Do Global Clients Need a Sustainability Strategy today?

(Note: this is the first post in a series of articles on developing, validating, and implementing a sustainability growth strategy for current (and future) market conditions. Overview of the blog post is here. The target audience is CXOs in technology companies and global Engineering Procurement & Construction (EPC) firms who are chartered to lead efforts to grow new revenue streams in this general market sector, as well as those executives in global enterprises who are considering implementation of such strategies.
In the fall of last year, I wrote about the need for sustainability programs in the industrial sector, given the current economic climate (link). Since that time, we have seen market conditions deteriorate, but conversely, have also seen companies (both services and technology) who are starting to hire again to provide sustainability solutions to their clients. The purpose of this column is to provide some guidance on the state of the sustainability strategy market need; particularly in regard to enterprise systems. Notes from leaders from both the “sell” and “buy” sides of the equation provide additional data points on current trends.

Perspective from Sustainability / Environmental Executives
Many corporations have been focusing on very tactical and survival-based activities, such as cost control and risk / exposure management. The awareness for sustainability solution need (strategy, projects, implementation, reporting) is still relatively high, based on discussions I have had with executives in the energy development and discrete manufacturing industries; but, that need is tempered by reduced internal budgets (and available staff), along with more immediate operating concerns (such as equipment maintenance, process safety, compliance, etc).
When sustainability programs compete against operations for resources and internal “mindshare,” one can get the “rubber band effect,” as an energy development executive referred to it: “The sustainability team gets ahead of itself on programs, and then gets yanked back.”
A key issue: What sustainability metrics should be developed and adopted initially?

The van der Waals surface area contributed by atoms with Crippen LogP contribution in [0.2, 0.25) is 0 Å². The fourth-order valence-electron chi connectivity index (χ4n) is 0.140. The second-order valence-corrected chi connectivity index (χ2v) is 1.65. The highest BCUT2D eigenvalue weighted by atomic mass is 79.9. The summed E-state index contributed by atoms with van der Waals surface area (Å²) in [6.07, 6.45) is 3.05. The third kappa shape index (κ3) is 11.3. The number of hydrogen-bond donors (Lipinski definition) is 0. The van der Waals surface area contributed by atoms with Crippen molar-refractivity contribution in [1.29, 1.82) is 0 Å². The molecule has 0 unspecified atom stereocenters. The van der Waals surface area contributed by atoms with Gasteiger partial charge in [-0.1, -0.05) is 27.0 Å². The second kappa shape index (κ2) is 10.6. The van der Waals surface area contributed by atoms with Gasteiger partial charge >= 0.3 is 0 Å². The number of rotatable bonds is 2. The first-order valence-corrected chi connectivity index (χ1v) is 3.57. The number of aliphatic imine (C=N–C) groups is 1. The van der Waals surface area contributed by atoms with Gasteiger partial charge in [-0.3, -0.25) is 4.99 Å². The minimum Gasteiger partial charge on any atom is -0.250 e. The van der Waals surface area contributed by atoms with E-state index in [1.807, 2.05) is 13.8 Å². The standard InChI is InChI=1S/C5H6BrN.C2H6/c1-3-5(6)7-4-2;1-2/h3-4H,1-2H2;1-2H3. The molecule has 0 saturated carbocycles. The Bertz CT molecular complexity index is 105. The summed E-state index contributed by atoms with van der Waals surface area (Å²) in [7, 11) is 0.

Another exec from the discrete manufacturing industry offers advice to solution providers: “Don’t try to sell the ‚Äòhearts and minds’ programs at this time: Aim for the basic needs in environmental programs, such as self auditing programs, and look for opportunities to add value over time.”
And while corporate environmental, health & safety (EHS) departments still provide overall policy development and guidance, many sustainability initiatives (and leadership thereof) are being developed within business groups in the organization.
“Initiatives for sustainability are being implemented in engineering departments, who may serve as ‚Äòinternal consultants’ to EHS and corporate sustainability staff,” an upstream energy development exec told me. “Sustainability leadership is moving from EHS departments to staff running business processes, such as supply chain management.”
So, from a management systems perspective, such as that for enterprise level risk or carbon management, it may be difficult to develop and sell a “top down” solution. Initiative- specific strategies may be an easier sell.
Perspectives from the Engineering Industry
As I wrote last year, the global engineering procurement & construction (EPC) segment is positioned to provide a range of strategy and implementation services within key sustainability and cleantech segments (article link is here). How has this industry been impacted by current conditions? Talking to a number of executives, the common themes are as follows:

  • What was once significant, backlog has been slowly been tapped and is diminishing, especially in the industrial sector and in international markets (which had been strong up to this point).
  • Similarly, the increase in signed projects has slowed, as client projects have been delayed